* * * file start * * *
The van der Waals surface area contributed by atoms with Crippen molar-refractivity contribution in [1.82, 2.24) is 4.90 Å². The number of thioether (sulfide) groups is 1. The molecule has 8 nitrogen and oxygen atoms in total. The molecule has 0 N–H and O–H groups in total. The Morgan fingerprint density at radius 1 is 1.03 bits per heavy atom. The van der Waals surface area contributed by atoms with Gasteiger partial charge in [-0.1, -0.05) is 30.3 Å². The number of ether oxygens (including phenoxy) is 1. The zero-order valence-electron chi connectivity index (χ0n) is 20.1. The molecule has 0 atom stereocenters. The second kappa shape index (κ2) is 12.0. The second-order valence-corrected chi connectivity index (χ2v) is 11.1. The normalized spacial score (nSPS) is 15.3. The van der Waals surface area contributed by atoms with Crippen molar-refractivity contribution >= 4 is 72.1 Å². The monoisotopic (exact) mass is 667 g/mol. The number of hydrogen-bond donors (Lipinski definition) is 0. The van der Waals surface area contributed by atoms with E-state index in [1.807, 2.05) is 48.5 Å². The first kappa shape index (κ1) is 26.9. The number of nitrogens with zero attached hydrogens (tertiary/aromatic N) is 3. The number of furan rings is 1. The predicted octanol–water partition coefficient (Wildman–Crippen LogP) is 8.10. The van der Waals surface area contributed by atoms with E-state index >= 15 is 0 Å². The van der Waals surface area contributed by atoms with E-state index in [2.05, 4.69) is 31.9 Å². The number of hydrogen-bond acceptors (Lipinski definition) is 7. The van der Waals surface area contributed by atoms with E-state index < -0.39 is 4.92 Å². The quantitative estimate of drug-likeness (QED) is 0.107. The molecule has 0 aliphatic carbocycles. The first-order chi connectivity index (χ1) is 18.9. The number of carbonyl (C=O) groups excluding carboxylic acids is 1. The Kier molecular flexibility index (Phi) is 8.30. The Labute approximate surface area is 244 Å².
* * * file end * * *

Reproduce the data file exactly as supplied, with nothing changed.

The van der Waals surface area contributed by atoms with Crippen molar-refractivity contribution in [1.82, 2.24) is 4.90 Å². The number of thioether (sulfide) groups is 1. The molecule has 8 nitrogen and oxygen atoms in total. The molecule has 0 N–H and O–H groups in total. The Morgan fingerprint density at radius 1 is 1.03 bits per heavy atom. The van der Waals surface area contributed by atoms with Gasteiger partial charge in [-0.1, -0.05) is 30.3 Å². The number of ether oxygens (including phenoxy) is 1. The zero-order valence-electron chi connectivity index (χ0n) is 20.1. The molecule has 0 atom stereocenters. The second kappa shape index (κ2) is 12.0. The second-order valence-corrected chi connectivity index (χ2v) is 11.1. The normalized spacial score (nSPS) is 15.3. The van der Waals surface area contributed by atoms with Crippen molar-refractivity contribution >= 4 is 72.1 Å². The monoisotopic (exact) mass is 667 g/mol. The number of hydrogen-bond donors (Lipinski definition) is 0. The van der Waals surface area contributed by atoms with E-state index in [1.807, 2.05) is 48.5 Å². The first kappa shape index (κ1) is 26.9. The number of nitrogens with zero attached hydrogens (tertiary/aromatic N) is 3. The number of furan rings is 1. The predicted octanol–water partition coefficient (Wildman–Crippen LogP) is 8.10. The van der Waals surface area contributed by atoms with E-state index >= 15 is 0 Å². The van der Waals surface area contributed by atoms with E-state index in [2.05, 4.69) is 31.9 Å². The number of hydrogen-bond acceptors (Lipinski definition) is 7. The van der Waals surface area contributed by atoms with E-state index < -0.39 is 4.92 Å². The quantitative estimate of drug-likeness (QED) is 0.107. The molecule has 0 aliphatic carbocycles. The first-order chi connectivity index (χ1) is 18.9. The number of carbonyl (C=O) groups excluding carboxylic acids is 1. The Kier molecular flexibility index (Phi) is 8.30. The Labute approximate surface area is 244 Å².